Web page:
On the more violent side of things, Skyrim’s combat system doesn’t stray all too far from its predecessor in terms of style and feel. However, it does bring to the table a number of game changing improvements spanning new martial abilities, powers, dragon shouts, kill animations and a re-worked magic system. Generally speaking, combat in Skyrim not only feels faster, but is also more involved, visceral in nature and at its best, highly exhilarating. While not executed to utmost perfection, Skyrim brings in line the combative elements of the loosely termed Warrior, Thief and Mage paths, granting players fair amount of room to explore various combat builds without the need to metagame or the risk of complete and utter failure. On a rather specific note, the game’s new dual-wielding feature, allowing you to simultaneously wield both sword and spell, is something that definitely lends combat a great deal of customization and opens up a whole host of roleplaying possibilities. Across the board, you essentially have a wider array of options available to you in the thick of battle and even more ways to awesomely rain death upon your foes, ways that thankfully don’t involve the futile firing of arrows while in the midst of a desperate backpedal.
Skyrim’s similarities to its predecessors also encompass the return of the age old mantra of “practice makes perfect”. Players familiar with Bethesda’s past work will know that in the context of an Elder Scrolls RPG, the more you partake in an activity, the better at it you’ll become. I, for one, have always welcomed such a manner of character progression because frankly, it makes a great deal more sense than having players keep track of “experience points”. For each skill available to you, you’re granted access to a full tree, or rather a constellation of perks. These perks, acquired as you progress, definitively sets your character apart from any old run-of-the-mill NPC character or combatant. Once more, as I’ve mention early on in this review, you truly have full control over how you wish for your character to grow in terms of both skills and perks. Better still, the game never definitively brands you a failure, nor does it force you into challenges that could potentially have you stonewalled, allowing you to, very literally, play as you see fit. Every Skyrim player I’ve spoken to over the past three weeks have given individually unique accounts of their character’s playstyle, concept and roleplaying goals. That alone, I think, speaks for exactly how much freedom this game actually places in your hands.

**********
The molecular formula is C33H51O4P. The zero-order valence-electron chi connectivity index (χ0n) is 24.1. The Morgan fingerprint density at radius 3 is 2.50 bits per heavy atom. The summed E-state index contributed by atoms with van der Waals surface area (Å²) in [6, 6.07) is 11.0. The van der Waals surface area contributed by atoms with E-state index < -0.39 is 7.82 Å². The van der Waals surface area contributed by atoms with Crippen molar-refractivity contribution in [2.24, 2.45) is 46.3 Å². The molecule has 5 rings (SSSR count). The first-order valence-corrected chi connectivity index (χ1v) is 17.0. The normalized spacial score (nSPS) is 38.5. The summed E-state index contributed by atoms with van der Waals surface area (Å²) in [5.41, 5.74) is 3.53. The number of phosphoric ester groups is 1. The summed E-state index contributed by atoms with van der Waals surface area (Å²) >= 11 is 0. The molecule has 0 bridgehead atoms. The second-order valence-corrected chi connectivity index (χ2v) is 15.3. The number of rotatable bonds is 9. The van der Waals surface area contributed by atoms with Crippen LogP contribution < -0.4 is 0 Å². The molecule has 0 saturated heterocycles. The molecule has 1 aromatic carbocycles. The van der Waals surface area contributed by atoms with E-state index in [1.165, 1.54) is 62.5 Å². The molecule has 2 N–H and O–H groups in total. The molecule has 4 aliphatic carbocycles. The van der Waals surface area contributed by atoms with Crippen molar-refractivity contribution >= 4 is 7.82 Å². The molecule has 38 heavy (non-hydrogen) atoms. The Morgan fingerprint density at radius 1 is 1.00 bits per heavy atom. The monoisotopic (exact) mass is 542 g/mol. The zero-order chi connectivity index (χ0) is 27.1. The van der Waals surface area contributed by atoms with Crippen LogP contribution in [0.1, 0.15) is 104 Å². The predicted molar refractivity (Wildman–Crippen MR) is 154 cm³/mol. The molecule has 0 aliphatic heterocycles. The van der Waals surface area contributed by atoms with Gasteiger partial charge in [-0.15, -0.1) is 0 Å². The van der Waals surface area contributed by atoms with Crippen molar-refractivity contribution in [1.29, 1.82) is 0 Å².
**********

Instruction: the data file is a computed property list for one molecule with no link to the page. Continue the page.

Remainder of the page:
And now, we come to what I personally find to be Skyrim’s biggest problem thus far: Balance, Scaling and Difficulty. As the Dragonborn, you are, in a manner of speaking, a being somewhat beyond that of mortal men and the game doesn’t shy away from allowing you the prowess that you rightfully deserve, albeit going a little overboard at times. In terms of early and mid-game, Skyrim provides an appropriate level of challenge and does play out very smoothly on all possible accounts. It’s what, I find, get’s everyone hooked on the game in the first place. However, as you begin to rake in the levels, you’ll begin to realize that your enemies don’t quite scale very well with you. This was a huge issue in Oblivion, wherein the game world and its monsters, at some point, proved to be a tad too hard for a non-optimized character to take. With Skyrim however, the game actually becomes too easy with time. At the rate with which you level you skills and earn the powerful perks associated with them, your character gradually evolves into somewhat of an immortal walking among mere NPCs. It all sounds fine and dandy and all but past the level thirty threshold, some gamers out there, power and meta-gamers especially, will find Skyrim mind-numbingly easy, even on “Master” difficulty settings.
Dragons, especially, have fallen victim to this rather prickly issue as you’ll begin to notice that these creatures, supposedly the toughest of challenges that Skyrim has to offer, become as easy to dispatch as a stinking Mudcrab. In fact, I’ve seen Mudcrabs deal more damage per hit than a dragon, as ridiculous as that may sound. The real problem here lies somewhere between game balance and scaling. Loosely speaking here, the Dragonborn and his skill perks are bleeding broken while the rest of Skyrim’s creatures have seemingly fallen into a never-ending loop of mediocrity. Being overpowered does feel great in the short run but for a game that’s as large as Skyrim, boredom very quickly sets in as without a higher challenge or tougher foe to aspire to, a huge chunk of purpose in the game becomes lost.